The school year on the coast of Ecuador runs from February to May so during the break YFU requires students to complete volunteer hours. I did mine at a daycare center in a classroom with children ages one to three years old. It was one of the most fun parts of my exchange; every day the kids made me smile and laugh. I also know a plethora of children’s songs in Spanish.

I lived in the commercial center of Manta, Tarqui, a street market. This picture was taken from the window of my host family’s apartment. There was always noise and traffic at every hour of the day, no matter what.

I lived in the commercial center of Manta, Tarqui, a street market. This picture was taken from the window of my host family’s apartment. There was always noise and traffic at every hour of the day, no matter what.

Sharing Holiday Celebrations

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Guest post from Juan Perez

These last few months in the US have been some of the best months of my life. Leaving family and friends at home is hard, but having this great experience is worth it. School is really interesting, and everyone wants to know more about the foreign students, our culture and traditions.

I recently visited to my (host) brother’s school, to talk about Mexico and how we celebrate the holidays. The kids asked a lots of questions; they were interested in my culture and that really made me happy.

In Mexico we have a traditions called "Las Posadas". This is a party before Christmas with our friends and family, where we pray, sing, and play with a Piñata [read more about it Las Posadas]. Explaining this tradition to my brother’s friends was amazing – I don't have words for the feelings I had in that moment.

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In the last months I made many new friends, including other YFU students from Europe, South America, Africa and Asia. Being away from home has helped make me stronger, and made think about the things we have, the different and the thing weave in common. This Year will be full of activities and good memories that I will remember for the rest of my life.

Anna Enjoys a Gap Year in Sweden

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Ready for adventure, Anna deferred her college admission for a year and traveled to Sweden on exchange to fulfill a lifelong dream. Here's what Anna's written about her experience thus far:

"I have deferred my university admission and will be taking a gap year in Sweden for the next eleven months!” This was my usual response when asked about my future plans throughout my senior year in high school, which was usually met with dropped jaws and amazed expressions from my family and friends. As a current YFU gap year exchange student, I can wholeheartedly say that taking a gap year has been the most adventurous decision of my life to date. However it has also been my best and most life-changing decision!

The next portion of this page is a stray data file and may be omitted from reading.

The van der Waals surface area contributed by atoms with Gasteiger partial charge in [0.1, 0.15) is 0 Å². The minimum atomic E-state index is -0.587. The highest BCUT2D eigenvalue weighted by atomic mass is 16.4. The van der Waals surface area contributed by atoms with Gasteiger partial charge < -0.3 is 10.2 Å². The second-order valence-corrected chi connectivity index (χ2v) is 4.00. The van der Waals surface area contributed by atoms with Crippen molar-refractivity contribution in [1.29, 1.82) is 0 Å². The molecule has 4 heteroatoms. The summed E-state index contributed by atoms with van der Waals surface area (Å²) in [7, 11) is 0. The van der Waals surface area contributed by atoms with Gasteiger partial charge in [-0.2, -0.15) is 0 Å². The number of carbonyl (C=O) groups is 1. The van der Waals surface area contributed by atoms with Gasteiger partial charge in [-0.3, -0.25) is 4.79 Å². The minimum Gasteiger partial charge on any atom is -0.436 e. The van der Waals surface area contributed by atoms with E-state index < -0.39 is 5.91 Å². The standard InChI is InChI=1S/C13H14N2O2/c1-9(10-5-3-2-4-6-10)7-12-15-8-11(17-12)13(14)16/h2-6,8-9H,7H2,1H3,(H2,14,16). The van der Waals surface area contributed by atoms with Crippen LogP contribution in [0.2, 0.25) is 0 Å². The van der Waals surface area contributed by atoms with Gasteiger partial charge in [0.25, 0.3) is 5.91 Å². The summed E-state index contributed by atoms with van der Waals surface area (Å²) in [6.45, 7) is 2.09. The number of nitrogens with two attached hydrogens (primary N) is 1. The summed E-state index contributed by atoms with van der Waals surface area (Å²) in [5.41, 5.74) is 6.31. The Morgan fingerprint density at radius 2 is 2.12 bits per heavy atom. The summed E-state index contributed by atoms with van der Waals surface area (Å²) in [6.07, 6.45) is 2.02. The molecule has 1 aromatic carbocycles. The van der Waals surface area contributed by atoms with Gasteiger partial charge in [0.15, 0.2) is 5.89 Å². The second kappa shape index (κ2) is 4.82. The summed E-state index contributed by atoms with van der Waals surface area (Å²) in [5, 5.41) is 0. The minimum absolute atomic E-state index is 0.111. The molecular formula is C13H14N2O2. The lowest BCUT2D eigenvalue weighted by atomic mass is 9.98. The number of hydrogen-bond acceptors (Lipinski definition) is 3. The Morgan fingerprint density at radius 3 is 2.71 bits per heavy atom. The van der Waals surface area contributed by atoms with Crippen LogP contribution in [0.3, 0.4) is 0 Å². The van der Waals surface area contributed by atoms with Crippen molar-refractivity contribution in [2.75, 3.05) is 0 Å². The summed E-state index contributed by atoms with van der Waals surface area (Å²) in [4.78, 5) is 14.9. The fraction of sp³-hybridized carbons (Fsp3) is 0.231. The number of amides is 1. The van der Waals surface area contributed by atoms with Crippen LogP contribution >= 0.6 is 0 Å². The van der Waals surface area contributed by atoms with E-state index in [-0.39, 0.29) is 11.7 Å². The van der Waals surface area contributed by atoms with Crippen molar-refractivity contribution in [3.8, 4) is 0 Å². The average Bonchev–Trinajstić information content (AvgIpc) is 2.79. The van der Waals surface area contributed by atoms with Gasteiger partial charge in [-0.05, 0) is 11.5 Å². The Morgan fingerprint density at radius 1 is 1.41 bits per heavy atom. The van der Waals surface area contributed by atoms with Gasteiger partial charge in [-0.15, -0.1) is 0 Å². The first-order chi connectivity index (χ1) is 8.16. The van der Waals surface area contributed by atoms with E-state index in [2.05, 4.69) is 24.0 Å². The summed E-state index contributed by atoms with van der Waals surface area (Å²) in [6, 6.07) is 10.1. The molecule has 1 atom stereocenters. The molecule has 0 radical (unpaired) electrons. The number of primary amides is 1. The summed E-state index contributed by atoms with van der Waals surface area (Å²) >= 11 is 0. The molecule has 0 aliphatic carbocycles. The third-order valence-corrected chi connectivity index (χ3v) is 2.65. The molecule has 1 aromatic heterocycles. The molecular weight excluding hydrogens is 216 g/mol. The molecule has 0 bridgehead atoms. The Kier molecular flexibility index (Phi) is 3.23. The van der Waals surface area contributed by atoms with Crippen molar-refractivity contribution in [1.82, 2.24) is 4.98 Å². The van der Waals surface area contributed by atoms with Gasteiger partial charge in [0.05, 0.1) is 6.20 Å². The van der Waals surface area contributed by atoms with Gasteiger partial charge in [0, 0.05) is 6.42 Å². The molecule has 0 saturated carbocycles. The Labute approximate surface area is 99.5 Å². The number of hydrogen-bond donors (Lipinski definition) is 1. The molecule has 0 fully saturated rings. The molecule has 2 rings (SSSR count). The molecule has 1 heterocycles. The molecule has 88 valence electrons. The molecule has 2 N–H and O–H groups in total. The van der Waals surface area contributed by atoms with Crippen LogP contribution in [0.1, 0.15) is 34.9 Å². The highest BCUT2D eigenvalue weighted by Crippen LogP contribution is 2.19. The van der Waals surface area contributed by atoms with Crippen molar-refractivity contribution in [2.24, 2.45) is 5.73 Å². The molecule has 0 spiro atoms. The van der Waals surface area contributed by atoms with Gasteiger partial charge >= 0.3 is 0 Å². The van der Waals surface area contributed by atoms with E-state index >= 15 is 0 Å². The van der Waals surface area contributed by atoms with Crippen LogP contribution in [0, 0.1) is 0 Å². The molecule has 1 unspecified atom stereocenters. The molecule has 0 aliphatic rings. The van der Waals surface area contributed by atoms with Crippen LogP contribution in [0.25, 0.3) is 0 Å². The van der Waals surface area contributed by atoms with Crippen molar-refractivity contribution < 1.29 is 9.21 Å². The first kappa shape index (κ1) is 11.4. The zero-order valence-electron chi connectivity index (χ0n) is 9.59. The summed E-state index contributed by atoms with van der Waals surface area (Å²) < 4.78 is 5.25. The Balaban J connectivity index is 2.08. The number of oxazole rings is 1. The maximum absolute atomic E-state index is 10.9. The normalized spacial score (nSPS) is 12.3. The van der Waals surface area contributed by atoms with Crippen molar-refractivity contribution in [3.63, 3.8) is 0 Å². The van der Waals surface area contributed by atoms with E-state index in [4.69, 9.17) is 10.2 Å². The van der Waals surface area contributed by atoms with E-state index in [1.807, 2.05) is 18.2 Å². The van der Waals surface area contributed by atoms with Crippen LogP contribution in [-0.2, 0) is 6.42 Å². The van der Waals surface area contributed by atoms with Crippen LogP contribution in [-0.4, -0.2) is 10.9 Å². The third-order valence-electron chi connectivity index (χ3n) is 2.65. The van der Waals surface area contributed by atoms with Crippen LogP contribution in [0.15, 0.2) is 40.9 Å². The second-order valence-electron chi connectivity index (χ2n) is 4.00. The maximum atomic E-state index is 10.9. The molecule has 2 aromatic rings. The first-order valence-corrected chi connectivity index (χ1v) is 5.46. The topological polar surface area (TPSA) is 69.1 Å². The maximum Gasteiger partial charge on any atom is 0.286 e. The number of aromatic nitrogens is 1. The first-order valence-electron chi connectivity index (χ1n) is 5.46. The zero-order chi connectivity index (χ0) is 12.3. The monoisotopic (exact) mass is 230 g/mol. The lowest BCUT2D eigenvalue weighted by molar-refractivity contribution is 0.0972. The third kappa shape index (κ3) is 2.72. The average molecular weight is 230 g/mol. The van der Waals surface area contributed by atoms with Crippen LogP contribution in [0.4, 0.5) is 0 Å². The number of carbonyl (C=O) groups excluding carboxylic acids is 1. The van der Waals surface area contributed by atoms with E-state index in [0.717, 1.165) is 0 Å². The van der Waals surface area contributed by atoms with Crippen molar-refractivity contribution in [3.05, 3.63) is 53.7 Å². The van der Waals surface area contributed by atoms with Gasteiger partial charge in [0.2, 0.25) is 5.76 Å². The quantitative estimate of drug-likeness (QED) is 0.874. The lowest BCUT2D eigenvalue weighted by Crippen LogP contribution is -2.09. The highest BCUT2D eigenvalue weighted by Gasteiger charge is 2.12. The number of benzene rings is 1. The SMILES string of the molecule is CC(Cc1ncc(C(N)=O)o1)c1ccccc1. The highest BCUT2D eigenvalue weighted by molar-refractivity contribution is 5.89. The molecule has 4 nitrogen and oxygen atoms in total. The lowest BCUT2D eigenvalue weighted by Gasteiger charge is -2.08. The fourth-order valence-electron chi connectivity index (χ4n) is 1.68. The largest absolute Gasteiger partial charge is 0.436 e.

This whole exchange student experience began quite some time ago - before I was born actually! My father was an exchange student in Sweden when he was in high school. Although that was back in the 80′s, I grew up knowing about his exchange experience and hearing about Sweden, along with learning about the Swedish ancestry in my family through several of my family members. So I think I had always had some sort of interest in Sweden.

Anna Wangen_US to Sweden_Gap 2013

Anna Wangen_US to Sweden_Gap 2013

Now, speed forward several years to me at age twelve. Here come the Swedish camp years. My family had known about Concordia Language Villages for several years, but had always been a little afraid of shipping me off to camp where I didn’t know the language. So somehow during those years as a Swedish student at camp, I got the crazy idea that I wanted to be an exchange student myself. I had learned about many different exchange programs and opportunities, and did much research on my own. Still, many people balked at the idea at first. It seems most unusual and culturally unacceptable to take a gap year between high school and college to most Americans, although it is absolutely normal here in Europe. I soon discovered Youth For Understanding and their arts exchange program in Sweden. It couldn’t have been more perfect, and I filled out an application to do a gap year last August. Simultaneously, I prepared an audition repertoire and visited many colleges in order that I could defer my admission for a year at the music college of my choosing.

Needless to say, everything has worked out unbelievably smoothly and I am now enjoying an amazing year abroad in Sweden! YFU has a wonderful network overseas, and this year has been full of cultural and life lessons. From learning to ALWAYS wear my rain pants when bicycling in the rain to singing in a Santa Lucia choir, I have been able to absorb Swedish culture while simultaneously sharing American traditions such as Thanksgiving. My host family definitely enjoyed both the joyful companionship and the pumpkin pie of our classic American holiday. I cannot wait for what the rest of my exchange year has in store!

Would you like to share your YFU Story? Please submit your stories and pictures!